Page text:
The Dodges at Ernie’s

Last Saturday Scott Roberts and I met with Ernie Baals to salvage parts for the Hanson mechanical WC 27 project.  Ernie’s place is a history of 1940s Dodge with vehicles tucked away in old garages, buildings, and hidden away in the trees.Image

The car in the garage is a 1941 Plymouth Staff car. Most of the military accessories came from Mahalchik’s military scrapyard in New Jersey (Mahalchik’s article, Mahalchik’s Airfield with views of scrapyard)  Many parts for my Willys MB came from there as well, back in the days when Scott Roberts owned it. The next vehicle we saw was a beautifully restored 1940 Dodge VC5.ImageImage

Ernie and his buddy, Troy, estimate that they have 2,500 to 3,000 hours in this restoration.  There are only a handful of these trucks left. Many parts had to be carefully restored or altered to be correct for this Dodge.Image

As we explored the buildings Ernie showed us this Wc 55/52.  It had both German and Italian dataplates on it.  This Dodge was quite well used after the war.ImageImage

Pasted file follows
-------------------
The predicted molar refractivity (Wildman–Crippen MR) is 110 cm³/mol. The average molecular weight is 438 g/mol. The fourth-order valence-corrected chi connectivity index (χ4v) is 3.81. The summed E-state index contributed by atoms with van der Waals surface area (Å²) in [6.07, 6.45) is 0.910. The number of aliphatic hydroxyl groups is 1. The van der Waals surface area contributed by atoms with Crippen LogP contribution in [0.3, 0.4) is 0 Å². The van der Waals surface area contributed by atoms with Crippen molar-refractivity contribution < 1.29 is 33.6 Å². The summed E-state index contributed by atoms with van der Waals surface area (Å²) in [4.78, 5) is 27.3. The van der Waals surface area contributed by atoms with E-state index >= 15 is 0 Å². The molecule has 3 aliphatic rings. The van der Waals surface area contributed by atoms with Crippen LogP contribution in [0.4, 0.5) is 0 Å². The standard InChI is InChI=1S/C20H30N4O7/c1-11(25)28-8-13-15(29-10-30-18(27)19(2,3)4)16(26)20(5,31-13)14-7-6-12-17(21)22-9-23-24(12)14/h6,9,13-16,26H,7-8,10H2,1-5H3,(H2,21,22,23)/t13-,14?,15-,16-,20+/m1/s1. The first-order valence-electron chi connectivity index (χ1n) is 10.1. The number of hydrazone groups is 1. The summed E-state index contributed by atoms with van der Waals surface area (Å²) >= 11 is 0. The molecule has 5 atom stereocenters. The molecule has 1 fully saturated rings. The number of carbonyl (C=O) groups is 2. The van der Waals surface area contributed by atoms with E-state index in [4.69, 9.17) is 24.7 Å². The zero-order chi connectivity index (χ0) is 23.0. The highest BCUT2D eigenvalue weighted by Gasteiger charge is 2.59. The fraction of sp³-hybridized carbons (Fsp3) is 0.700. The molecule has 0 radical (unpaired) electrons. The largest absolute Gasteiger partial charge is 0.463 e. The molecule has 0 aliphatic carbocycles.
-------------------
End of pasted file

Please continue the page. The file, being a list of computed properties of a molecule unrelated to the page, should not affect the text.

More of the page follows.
Not only were there beautifully restored and maintained vehicles in garages, there were many others outside.  Below are a couple of my favorites, an early Dodge being used as a plow truck, and a civilian Dodge Power Wagon.ImageImage

The Dodge below was converted into the ultimate tow truck decades ago.  When the truck was moved to Ernie’s they had to cut down a tree growing through it.ImageImage

Ernie believes this truck was built off of a Dodge command car chassis.  The cab interior was interesting with a dual set of gauges.  the second set may be because the owners could not find replacements for the first set.  Also there were many 1940s Plymouth sedan parts in the cab including a radio and dash console.ImageImage

While it may never see the road again, I would love to see this Dodge come roaring up to save a stranded vintage car or truck.  Whoever owned this must have put a great deal of time into this conversion.

This is only a small sampling of the Dodges at Ernie’s.  His collection reflects his and his father’s love of these vehicles.  Ernie was a wonderful host, a font of knowledge and he provided great parts to help our WC 27 along.  Soon I will post photos of the jeeps he has.

Two Saturdays of Dodge Ambulance rescue